GoT: Weak-in-the-head, Weak-in-name, Weak-in-hand, Weak-in-stature, Weak-in-soul, Weak-in-spine, Weak-in-conscience, Weak-in-the-nuts
You get the idea.
The last time I saw a show with a man who was not weak or a drug dealer or a sociopath was, well, Josiah Bartlett from West Wing. That was a looooong time ago.
Where have all the men gone?
Now I’m not saying that strong men don’t exist. They do. In fact, that’s just my point–why aren’t we showing more strong men on TV? Why are we fetishizing male weakness?
It used to be that peter-pan-guy, and guy-who-can’t-keep-it-in-his-pants, and can’t-hold-down-a-job-guy were the targets of our collective scorn and social sanction. Now they’re our heroes, role-models for our own boys and men. Or if not role models in the hey-I-want-to-be-this-guy sense then at least role models in the hey-it’s-ok-to-be-this-guy sense–social “sanction” in its contronymic sense.
Now I’m not saying that we should shame men who are (for want of a better word) weak–I fully understand the corrosive effects of shame and believe they far outweigh any (perceived) benefits of public shaming–but neither should we hold up (however lightly) such behaviors as par for the course. Furthermore, if we are going to portray human frailty, then surely we can do so more responsibly, more fairly. What purpose does it serve to linger on weakness without giving equal time to how we climb out of it?
Because that is what we do.
Most of us, at one time or another, have had to face our weakness and have had to struggle to find our strength. Why not also show that?
Why not have President Grant, just once, make a decision on this own?
Why not have Sam Keating, any husband for that matter, resist the cute co-ed, prefer the mature, accomplished, interesting wife?
Why not have The Hound struggle with the decision to kill? Maybe even refuse to kill?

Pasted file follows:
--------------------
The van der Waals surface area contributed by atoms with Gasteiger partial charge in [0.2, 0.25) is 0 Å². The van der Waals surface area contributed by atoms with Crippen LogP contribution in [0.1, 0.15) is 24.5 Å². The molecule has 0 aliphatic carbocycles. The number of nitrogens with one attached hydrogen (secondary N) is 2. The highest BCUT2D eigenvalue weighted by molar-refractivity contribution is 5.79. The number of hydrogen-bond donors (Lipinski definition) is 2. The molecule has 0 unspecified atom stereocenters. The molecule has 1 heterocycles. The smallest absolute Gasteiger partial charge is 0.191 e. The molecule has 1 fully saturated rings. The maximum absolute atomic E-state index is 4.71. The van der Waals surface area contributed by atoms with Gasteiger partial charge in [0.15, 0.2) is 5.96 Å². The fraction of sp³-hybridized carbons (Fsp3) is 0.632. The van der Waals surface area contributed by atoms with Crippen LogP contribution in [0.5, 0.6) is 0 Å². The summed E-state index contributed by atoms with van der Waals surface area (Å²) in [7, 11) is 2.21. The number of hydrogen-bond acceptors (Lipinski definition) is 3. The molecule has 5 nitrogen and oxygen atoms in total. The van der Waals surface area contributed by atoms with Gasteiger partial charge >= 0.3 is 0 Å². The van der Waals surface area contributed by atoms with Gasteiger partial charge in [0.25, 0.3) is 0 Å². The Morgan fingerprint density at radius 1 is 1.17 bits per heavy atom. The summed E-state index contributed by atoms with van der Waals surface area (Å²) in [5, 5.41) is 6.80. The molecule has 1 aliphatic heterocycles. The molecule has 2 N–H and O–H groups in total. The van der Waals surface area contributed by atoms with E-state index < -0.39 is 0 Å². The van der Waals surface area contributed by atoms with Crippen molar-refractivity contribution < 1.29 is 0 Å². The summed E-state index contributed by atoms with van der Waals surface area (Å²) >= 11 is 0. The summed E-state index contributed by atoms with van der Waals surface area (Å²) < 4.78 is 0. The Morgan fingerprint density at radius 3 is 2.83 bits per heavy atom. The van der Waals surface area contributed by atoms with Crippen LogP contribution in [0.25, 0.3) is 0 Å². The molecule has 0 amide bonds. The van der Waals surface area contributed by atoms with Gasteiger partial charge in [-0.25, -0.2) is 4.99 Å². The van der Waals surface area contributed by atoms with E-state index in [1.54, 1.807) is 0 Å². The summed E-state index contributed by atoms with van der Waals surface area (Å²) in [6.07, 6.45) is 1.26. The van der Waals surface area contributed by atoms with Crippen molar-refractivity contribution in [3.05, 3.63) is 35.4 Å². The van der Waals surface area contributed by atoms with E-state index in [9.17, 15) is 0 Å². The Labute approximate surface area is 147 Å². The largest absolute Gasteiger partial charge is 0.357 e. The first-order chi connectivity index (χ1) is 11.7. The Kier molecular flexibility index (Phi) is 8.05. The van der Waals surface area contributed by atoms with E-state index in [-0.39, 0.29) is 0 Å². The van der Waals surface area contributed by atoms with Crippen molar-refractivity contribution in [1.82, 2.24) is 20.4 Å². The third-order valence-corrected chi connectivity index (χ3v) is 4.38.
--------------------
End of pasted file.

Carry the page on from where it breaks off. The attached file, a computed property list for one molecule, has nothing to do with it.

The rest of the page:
THIS is what our sons need to learn how to do–to climb out of weakness, not wallow in it because it’s “okay.”
Yes, it’s okay. But it’s more okay to be strong.
And I don’t mean the kind of strong where President Grant throws his weight around and sends his country to war for love, or where The Mountain smashes a guy’s head in with his bare hands, or any number of “displays of strength,” but real strength, such as
My boss is an asshole, but I’m going to stick it out because I have bills to pay. OR
I will end one relationship before I begin another. OR
I will defer gratification. OR
I will reach out for help through my recovery. OR
I will treat women the way I want to be treated. OR
I’m going to tell the truth because lies beget lies. OR
Better yet, I will tell the truth because I live my life in such a way that I have nothing to lie about.
Why aren’t we showing more of these guys?
They exist. I know because I’m married to one, my brother-in-law is one, heck, I could name five guys in my neighborhood who are strong men. So why aren’t they also on our screens?
Please tell me. I want to hear your theories.
Where have all the men gone?